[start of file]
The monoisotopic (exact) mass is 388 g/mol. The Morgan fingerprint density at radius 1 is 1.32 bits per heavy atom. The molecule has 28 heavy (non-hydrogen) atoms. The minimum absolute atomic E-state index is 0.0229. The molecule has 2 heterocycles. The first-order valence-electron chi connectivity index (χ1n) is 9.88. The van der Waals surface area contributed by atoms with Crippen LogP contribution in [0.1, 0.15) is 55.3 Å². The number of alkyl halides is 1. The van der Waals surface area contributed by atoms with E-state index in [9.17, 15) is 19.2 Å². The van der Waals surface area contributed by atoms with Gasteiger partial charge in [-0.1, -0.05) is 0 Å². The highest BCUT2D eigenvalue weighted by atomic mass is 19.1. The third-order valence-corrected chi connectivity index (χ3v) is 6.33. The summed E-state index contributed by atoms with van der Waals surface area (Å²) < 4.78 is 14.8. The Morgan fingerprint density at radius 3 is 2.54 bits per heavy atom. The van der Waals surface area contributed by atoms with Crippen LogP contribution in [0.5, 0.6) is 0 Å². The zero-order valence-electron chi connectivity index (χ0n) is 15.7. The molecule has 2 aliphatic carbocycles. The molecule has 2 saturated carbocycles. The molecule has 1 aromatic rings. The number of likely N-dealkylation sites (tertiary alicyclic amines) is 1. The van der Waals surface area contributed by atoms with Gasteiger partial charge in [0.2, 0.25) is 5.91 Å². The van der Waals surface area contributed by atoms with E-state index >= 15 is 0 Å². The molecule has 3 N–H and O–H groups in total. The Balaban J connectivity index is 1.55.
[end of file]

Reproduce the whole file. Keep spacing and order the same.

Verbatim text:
The monoisotopic (exact) mass is 388 g/mol. The Morgan fingerprint density at radius 1 is 1.32 bits per heavy atom. The molecule has 28 heavy (non-hydrogen) atoms. The minimum absolute atomic E-state index is 0.0229. The molecule has 2 heterocycles. The first-order valence-electron chi connectivity index (χ1n) is 9.88. The van der Waals surface area contributed by atoms with Crippen LogP contribution in [0.1, 0.15) is 55.3 Å². The number of alkyl halides is 1. The van der Waals surface area contributed by atoms with E-state index in [9.17, 15) is 19.2 Å². The van der Waals surface area contributed by atoms with Gasteiger partial charge in [-0.1, -0.05) is 0 Å². The highest BCUT2D eigenvalue weighted by atomic mass is 19.1. The third-order valence-corrected chi connectivity index (χ3v) is 6.33. The summed E-state index contributed by atoms with van der Waals surface area (Å²) < 4.78 is 14.8. The Morgan fingerprint density at radius 3 is 2.54 bits per heavy atom. The van der Waals surface area contributed by atoms with Crippen LogP contribution in [0.5, 0.6) is 0 Å². The zero-order valence-electron chi connectivity index (χ0n) is 15.7. The molecule has 2 aliphatic carbocycles. The molecule has 2 saturated carbocycles. The molecule has 1 aromatic rings. The number of likely N-dealkylation sites (tertiary alicyclic amines) is 1. The van der Waals surface area contributed by atoms with Gasteiger partial charge in [0.2, 0.25) is 5.91 Å². The van der Waals surface area contributed by atoms with E-state index >= 15 is 0 Å². The molecule has 3 N–H and O–H groups in total. The Balaban J connectivity index is 1.55.